Charges near in Edwards case?

Experienced court watchers believe that John Edwards is going to be tried for possible violation of election laws in trying to cover up his extramarital affair.

MSNBC:

A two-year grand jury investigation of John Edwards has reached a decisive point. Prosecutors believe they have a strong case, but have not yet gotten a green light from the Justice Department to charge the former presidential candidate, NBC News has learned. The issue: did Edwards violate election laws by trying to cover up his affair with a campaign videographer, Rielle Hunter. Sources close to the investigation say Justice Department attorneys are now conducting a final review of evidence, and an indictment could come within days or weeks. In what could be an ominous development for Edwards, prosecutors already are making arrangements to record the sworn testimony of a key witness for possible use in a future trial, said the sources, speaking on condition of anonymity.

"It would be surprising now if he wasn't indicted," said Stephen Saltzburg, a former federal prosecutor and George Washington University law professor. "If John Edwards was aware that money was being paid to hide his mistress... and it was done to help his campaign, then he's in trouble."

Edwards' attorney, Wade Smith, recently said, "We do not believe there is evidence that John has violated any election laws." John Edwards, 57, has repeatedly said that he did nothing wrong, and a spokesperson said he remains optimistic that the investigation will confirm that.

The witnesses and evidence seem pretty solid:

Federal prosecutors are trying to prove Edwards had a hand in the payment of more than $1 million provided by two key supporters...money used, according to numerous sources, to keep Hunter quiet and out of sight. Prosecutors are examining whether the money spent on Hunter should have been treated and reported as campaign contributions, since keeping her way from the press was crucial to Edwards remaining a viable candidate. One year ago, Edwards admitted he fathered a little girl with Hunter. Frances Quinn Hunter turns 3 on Feb. 27.

Key testimony will come from a former aide who acted as middleman for the transactions.

Edwards was one of the most unattractive modern American politicians. His angry populist personae played well with people who felt resentment against the rich, and he was a fair to middling speaker. But he was a shameless opportunist, a hustler, and in the end, proved to be a morally bankrupt man.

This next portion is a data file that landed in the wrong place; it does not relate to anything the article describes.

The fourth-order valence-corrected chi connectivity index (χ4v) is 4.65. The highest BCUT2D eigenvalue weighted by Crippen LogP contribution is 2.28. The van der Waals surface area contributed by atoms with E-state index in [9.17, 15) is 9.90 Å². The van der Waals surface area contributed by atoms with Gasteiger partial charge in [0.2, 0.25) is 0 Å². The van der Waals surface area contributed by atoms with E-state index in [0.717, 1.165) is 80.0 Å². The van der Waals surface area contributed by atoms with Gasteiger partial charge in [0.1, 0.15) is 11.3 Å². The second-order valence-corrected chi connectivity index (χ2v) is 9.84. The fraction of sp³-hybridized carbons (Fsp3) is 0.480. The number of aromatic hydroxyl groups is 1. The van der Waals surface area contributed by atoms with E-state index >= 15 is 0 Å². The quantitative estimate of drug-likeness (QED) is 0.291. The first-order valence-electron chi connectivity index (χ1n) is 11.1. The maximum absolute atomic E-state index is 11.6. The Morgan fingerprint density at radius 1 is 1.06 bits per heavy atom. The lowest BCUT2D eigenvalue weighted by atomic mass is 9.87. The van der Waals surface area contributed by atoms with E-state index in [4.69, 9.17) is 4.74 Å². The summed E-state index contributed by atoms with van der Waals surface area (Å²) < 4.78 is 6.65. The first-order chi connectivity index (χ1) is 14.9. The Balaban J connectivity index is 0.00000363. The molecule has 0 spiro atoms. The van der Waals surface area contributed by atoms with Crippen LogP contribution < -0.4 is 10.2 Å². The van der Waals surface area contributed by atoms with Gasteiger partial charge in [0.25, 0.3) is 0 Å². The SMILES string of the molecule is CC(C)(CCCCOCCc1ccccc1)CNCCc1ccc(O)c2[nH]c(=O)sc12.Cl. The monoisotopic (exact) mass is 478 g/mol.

Experienced court watchers believe that John Edwards is going to be tried for possible violation of election laws in trying to cover up his extramarital affair.

MSNBC:

A two-year grand jury investigation of John Edwards has reached a decisive point. Prosecutors believe they have a strong case, but have not yet gotten a green light from the Justice Department to charge the former presidential candidate, NBC News has learned. The issue: did Edwards violate election laws by trying to cover up his affair with a campaign videographer, Rielle Hunter.

Sources close to the investigation say Justice Department attorneys are now conducting a final review of evidence, and an indictment could come within days or weeks. In what could be an ominous development for Edwards, prosecutors already are making arrangements to record the sworn testimony of a key witness for possible use in a future trial, said the sources, speaking on condition of anonymity.

"It would be surprising now if he wasn't indicted," said Stephen Saltzburg, a former federal prosecutor and George Washington University law professor. "If John Edwards was aware that money was being paid to hide his mistress... and it was done to help his campaign, then he's in trouble."

Edwards' attorney, Wade Smith, recently said, "We do not believe there is evidence that John has violated any election laws." John Edwards, 57, has repeatedly said that he did nothing wrong, and a spokesperson said he remains optimistic that the investigation will confirm that.

The witnesses and evidence seem pretty solid:

Federal prosecutors are trying to prove Edwards had a hand in the payment of more than $1 million provided by two key supporters...money used, according to numerous sources, to keep Hunter quiet and out of sight. Prosecutors are examining whether the money spent on Hunter should have been treated and reported as campaign contributions, since keeping her way from the press was crucial to Edwards remaining a viable candidate. One year ago, Edwards admitted he fathered a little girl with Hunter. Frances Quinn Hunter turns 3 on Feb. 27.

Key testimony will come from a former aide who acted as middleman for the transactions.

Edwards was one of the most unattractive modern American politicians. His angry populist personae played well with people who felt resentment against the rich, and he was a fair to middling speaker. But he was a shameless opportunist, a hustler, and in the end, proved to be a morally bankrupt man.




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